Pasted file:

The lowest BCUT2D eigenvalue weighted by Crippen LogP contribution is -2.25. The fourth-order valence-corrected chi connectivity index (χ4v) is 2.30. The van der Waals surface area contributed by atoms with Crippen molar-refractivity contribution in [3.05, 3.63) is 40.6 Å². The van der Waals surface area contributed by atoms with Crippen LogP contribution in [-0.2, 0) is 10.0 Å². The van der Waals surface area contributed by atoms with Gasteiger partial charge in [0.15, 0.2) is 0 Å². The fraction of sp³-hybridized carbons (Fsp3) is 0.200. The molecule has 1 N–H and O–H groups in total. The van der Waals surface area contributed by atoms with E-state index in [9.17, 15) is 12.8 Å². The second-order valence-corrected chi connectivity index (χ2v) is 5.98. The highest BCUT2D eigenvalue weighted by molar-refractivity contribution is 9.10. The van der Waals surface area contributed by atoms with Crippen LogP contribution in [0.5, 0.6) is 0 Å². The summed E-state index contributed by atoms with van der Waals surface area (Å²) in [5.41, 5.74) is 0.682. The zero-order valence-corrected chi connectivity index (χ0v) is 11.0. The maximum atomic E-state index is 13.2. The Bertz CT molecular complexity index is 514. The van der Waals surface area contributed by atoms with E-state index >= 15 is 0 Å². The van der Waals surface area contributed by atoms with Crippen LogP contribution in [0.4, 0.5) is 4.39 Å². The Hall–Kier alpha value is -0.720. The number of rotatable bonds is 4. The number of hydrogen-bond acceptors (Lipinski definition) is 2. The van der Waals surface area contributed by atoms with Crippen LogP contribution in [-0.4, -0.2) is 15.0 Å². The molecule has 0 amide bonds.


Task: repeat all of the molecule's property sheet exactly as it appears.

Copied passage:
The lowest BCUT2D eigenvalue weighted by Crippen LogP contribution is -2.25. The fourth-order valence-corrected chi connectivity index (χ4v) is 2.30. The van der Waals surface area contributed by atoms with Crippen molar-refractivity contribution in [3.05, 3.63) is 40.6 Å². The van der Waals surface area contributed by atoms with Crippen LogP contribution in [-0.2, 0) is 10.0 Å². The van der Waals surface area contributed by atoms with Gasteiger partial charge in [0.15, 0.2) is 0 Å². The fraction of sp³-hybridized carbons (Fsp3) is 0.200. The molecule has 1 N–H and O–H groups in total. The van der Waals surface area contributed by atoms with E-state index in [9.17, 15) is 12.8 Å². The second-order valence-corrected chi connectivity index (χ2v) is 5.98. The highest BCUT2D eigenvalue weighted by molar-refractivity contribution is 9.10. The van der Waals surface area contributed by atoms with Crippen LogP contribution in [0.5, 0.6) is 0 Å². The summed E-state index contributed by atoms with van der Waals surface area (Å²) in [5.41, 5.74) is 0.682. The zero-order valence-corrected chi connectivity index (χ0v) is 11.0. The maximum atomic E-state index is 13.2. The Bertz CT molecular complexity index is 514. The van der Waals surface area contributed by atoms with E-state index >= 15 is 0 Å². The van der Waals surface area contributed by atoms with Crippen LogP contribution in [0.4, 0.5) is 4.39 Å². The Hall–Kier alpha value is -0.720. The number of rotatable bonds is 4. The number of hydrogen-bond acceptors (Lipinski definition) is 2. The van der Waals surface area contributed by atoms with Crippen LogP contribution in [-0.4, -0.2) is 15.0 Å². The molecule has 0 amide bonds.